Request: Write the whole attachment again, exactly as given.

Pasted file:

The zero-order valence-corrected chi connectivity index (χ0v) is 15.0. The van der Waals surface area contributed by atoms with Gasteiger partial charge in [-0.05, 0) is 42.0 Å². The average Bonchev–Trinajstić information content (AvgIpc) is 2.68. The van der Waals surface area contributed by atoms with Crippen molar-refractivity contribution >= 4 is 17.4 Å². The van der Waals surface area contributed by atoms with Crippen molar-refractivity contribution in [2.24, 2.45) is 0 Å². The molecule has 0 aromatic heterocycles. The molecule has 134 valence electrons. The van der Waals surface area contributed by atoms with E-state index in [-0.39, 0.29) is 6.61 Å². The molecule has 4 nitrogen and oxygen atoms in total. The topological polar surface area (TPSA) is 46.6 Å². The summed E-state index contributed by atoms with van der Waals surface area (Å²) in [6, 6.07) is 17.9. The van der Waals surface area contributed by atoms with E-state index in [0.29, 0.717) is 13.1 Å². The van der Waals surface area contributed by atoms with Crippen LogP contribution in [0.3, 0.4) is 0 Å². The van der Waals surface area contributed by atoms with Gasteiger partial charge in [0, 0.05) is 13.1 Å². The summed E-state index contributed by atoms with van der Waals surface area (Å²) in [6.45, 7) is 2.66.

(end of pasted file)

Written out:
The zero-order valence-corrected chi connectivity index (χ0v) is 15.0. The van der Waals surface area contributed by atoms with Gasteiger partial charge in [-0.05, 0) is 42.0 Å². The average Bonchev–Trinajstić information content (AvgIpc) is 2.68. The van der Waals surface area contributed by atoms with Crippen molar-refractivity contribution >= 4 is 17.4 Å². The van der Waals surface area contributed by atoms with Crippen molar-refractivity contribution in [2.24, 2.45) is 0 Å². The molecule has 0 aromatic heterocycles. The molecule has 134 valence electrons. The van der Waals surface area contributed by atoms with E-state index in [-0.39, 0.29) is 6.61 Å². The molecule has 4 nitrogen and oxygen atoms in total. The topological polar surface area (TPSA) is 46.6 Å². The summed E-state index contributed by atoms with van der Waals surface area (Å²) in [6, 6.07) is 17.9. The van der Waals surface area contributed by atoms with E-state index in [0.29, 0.717) is 13.1 Å². The van der Waals surface area contributed by atoms with Crippen LogP contribution in [0.3, 0.4) is 0 Å². The van der Waals surface area contributed by atoms with Gasteiger partial charge in [0, 0.05) is 13.1 Å². The summed E-state index contributed by atoms with van der Waals surface area (Å²) in [6.45, 7) is 2.66.